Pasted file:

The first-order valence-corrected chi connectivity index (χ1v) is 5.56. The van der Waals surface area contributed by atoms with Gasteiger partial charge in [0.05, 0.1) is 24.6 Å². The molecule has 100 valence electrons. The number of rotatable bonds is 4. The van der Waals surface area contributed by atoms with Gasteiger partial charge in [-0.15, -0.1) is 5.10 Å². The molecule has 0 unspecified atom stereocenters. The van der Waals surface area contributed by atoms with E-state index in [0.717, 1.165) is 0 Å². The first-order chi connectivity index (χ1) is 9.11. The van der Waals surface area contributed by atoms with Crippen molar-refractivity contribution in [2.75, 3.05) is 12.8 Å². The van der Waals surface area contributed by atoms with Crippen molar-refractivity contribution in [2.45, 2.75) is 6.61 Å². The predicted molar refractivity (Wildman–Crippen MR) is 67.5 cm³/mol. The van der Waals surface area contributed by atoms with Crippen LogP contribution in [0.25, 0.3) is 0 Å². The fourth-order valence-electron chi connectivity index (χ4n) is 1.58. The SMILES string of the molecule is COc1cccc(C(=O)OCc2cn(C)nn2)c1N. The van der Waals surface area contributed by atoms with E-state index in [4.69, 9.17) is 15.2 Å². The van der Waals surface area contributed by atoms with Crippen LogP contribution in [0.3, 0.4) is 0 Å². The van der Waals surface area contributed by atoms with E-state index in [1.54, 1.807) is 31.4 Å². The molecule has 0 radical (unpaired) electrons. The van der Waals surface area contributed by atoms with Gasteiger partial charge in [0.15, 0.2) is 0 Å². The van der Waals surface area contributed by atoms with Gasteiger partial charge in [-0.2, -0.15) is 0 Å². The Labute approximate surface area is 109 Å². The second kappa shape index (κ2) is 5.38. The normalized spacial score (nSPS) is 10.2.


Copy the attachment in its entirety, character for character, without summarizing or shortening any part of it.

The first-order valence-corrected chi connectivity index (χ1v) is 5.56. The van der Waals surface area contributed by atoms with Gasteiger partial charge in [0.05, 0.1) is 24.6 Å². The molecule has 100 valence electrons. The number of rotatable bonds is 4. The van der Waals surface area contributed by atoms with Gasteiger partial charge in [-0.15, -0.1) is 5.10 Å². The molecule has 0 unspecified atom stereocenters. The van der Waals surface area contributed by atoms with E-state index in [0.717, 1.165) is 0 Å². The first-order chi connectivity index (χ1) is 9.11. The van der Waals surface area contributed by atoms with Crippen molar-refractivity contribution in [2.75, 3.05) is 12.8 Å². The van der Waals surface area contributed by atoms with Crippen molar-refractivity contribution in [2.45, 2.75) is 6.61 Å². The predicted molar refractivity (Wildman–Crippen MR) is 67.5 cm³/mol. The van der Waals surface area contributed by atoms with Crippen LogP contribution in [0.25, 0.3) is 0 Å². The fourth-order valence-electron chi connectivity index (χ4n) is 1.58. The SMILES string of the molecule is COc1cccc(C(=O)OCc2cn(C)nn2)c1N. The van der Waals surface area contributed by atoms with E-state index in [4.69, 9.17) is 15.2 Å². The van der Waals surface area contributed by atoms with Crippen LogP contribution in [0.3, 0.4) is 0 Å². The van der Waals surface area contributed by atoms with E-state index in [1.54, 1.807) is 31.4 Å². The molecule has 0 radical (unpaired) electrons. The van der Waals surface area contributed by atoms with Gasteiger partial charge in [0.15, 0.2) is 0 Å². The van der Waals surface area contributed by atoms with Gasteiger partial charge in [-0.2, -0.15) is 0 Å². The Labute approximate surface area is 109 Å². The second kappa shape index (κ2) is 5.38. The normalized spacial score (nSPS) is 10.2.